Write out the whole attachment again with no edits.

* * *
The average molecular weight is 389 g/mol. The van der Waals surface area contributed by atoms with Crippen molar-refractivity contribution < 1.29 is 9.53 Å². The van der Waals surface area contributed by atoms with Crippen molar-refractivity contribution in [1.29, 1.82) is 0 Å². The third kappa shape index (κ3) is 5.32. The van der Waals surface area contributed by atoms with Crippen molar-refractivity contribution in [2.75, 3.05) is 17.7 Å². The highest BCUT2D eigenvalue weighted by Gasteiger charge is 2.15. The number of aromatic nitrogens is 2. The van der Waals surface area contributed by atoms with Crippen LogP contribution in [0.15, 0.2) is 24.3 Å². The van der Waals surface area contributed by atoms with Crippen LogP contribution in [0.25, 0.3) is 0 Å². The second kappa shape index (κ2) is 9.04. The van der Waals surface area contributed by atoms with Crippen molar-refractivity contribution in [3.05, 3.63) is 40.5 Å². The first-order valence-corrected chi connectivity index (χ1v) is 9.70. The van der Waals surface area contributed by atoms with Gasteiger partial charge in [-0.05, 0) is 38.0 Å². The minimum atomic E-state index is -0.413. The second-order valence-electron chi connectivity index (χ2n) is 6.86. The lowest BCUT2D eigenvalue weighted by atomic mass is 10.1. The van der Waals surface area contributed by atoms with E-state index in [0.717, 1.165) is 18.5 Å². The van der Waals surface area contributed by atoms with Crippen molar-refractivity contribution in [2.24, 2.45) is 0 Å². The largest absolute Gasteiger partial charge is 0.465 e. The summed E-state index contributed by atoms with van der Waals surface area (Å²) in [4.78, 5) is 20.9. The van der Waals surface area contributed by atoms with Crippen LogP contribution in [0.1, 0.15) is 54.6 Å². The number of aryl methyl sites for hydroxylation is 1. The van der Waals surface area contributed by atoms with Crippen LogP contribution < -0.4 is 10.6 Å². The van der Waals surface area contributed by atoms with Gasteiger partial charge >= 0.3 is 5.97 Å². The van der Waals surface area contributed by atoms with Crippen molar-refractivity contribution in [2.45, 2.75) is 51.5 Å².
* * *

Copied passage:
The average molecular weight is 389 g/mol. The van der Waals surface area contributed by atoms with Crippen molar-refractivity contribution < 1.29 is 9.53 Å². The van der Waals surface area contributed by atoms with Crippen molar-refractivity contribution in [1.29, 1.82) is 0 Å². The third kappa shape index (κ3) is 5.32. The van der Waals surface area contributed by atoms with Crippen molar-refractivity contribution in [2.75, 3.05) is 17.7 Å². The highest BCUT2D eigenvalue weighted by Gasteiger charge is 2.15. The number of aromatic nitrogens is 2. The van der Waals surface area contributed by atoms with Crippen LogP contribution in [0.15, 0.2) is 24.3 Å². The van der Waals surface area contributed by atoms with Crippen LogP contribution in [0.25, 0.3) is 0 Å². The second kappa shape index (κ2) is 9.04. The van der Waals surface area contributed by atoms with Crippen molar-refractivity contribution in [3.05, 3.63) is 40.5 Å². The first-order valence-corrected chi connectivity index (χ1v) is 9.70. The van der Waals surface area contributed by atoms with Gasteiger partial charge in [-0.05, 0) is 38.0 Å². The minimum atomic E-state index is -0.413. The second-order valence-electron chi connectivity index (χ2n) is 6.86. The lowest BCUT2D eigenvalue weighted by atomic mass is 10.1. The van der Waals surface area contributed by atoms with E-state index in [0.717, 1.165) is 18.5 Å². The van der Waals surface area contributed by atoms with Crippen molar-refractivity contribution in [2.24, 2.45) is 0 Å². The largest absolute Gasteiger partial charge is 0.465 e. The summed E-state index contributed by atoms with van der Waals surface area (Å²) in [4.78, 5) is 20.9. The van der Waals surface area contributed by atoms with Crippen LogP contribution in [0.1, 0.15) is 54.6 Å². The number of aryl methyl sites for hydroxylation is 1. The van der Waals surface area contributed by atoms with Crippen LogP contribution < -0.4 is 10.6 Å². The van der Waals surface area contributed by atoms with Gasteiger partial charge >= 0.3 is 5.97 Å². The van der Waals surface area contributed by atoms with Crippen molar-refractivity contribution in [2.45, 2.75) is 51.5 Å².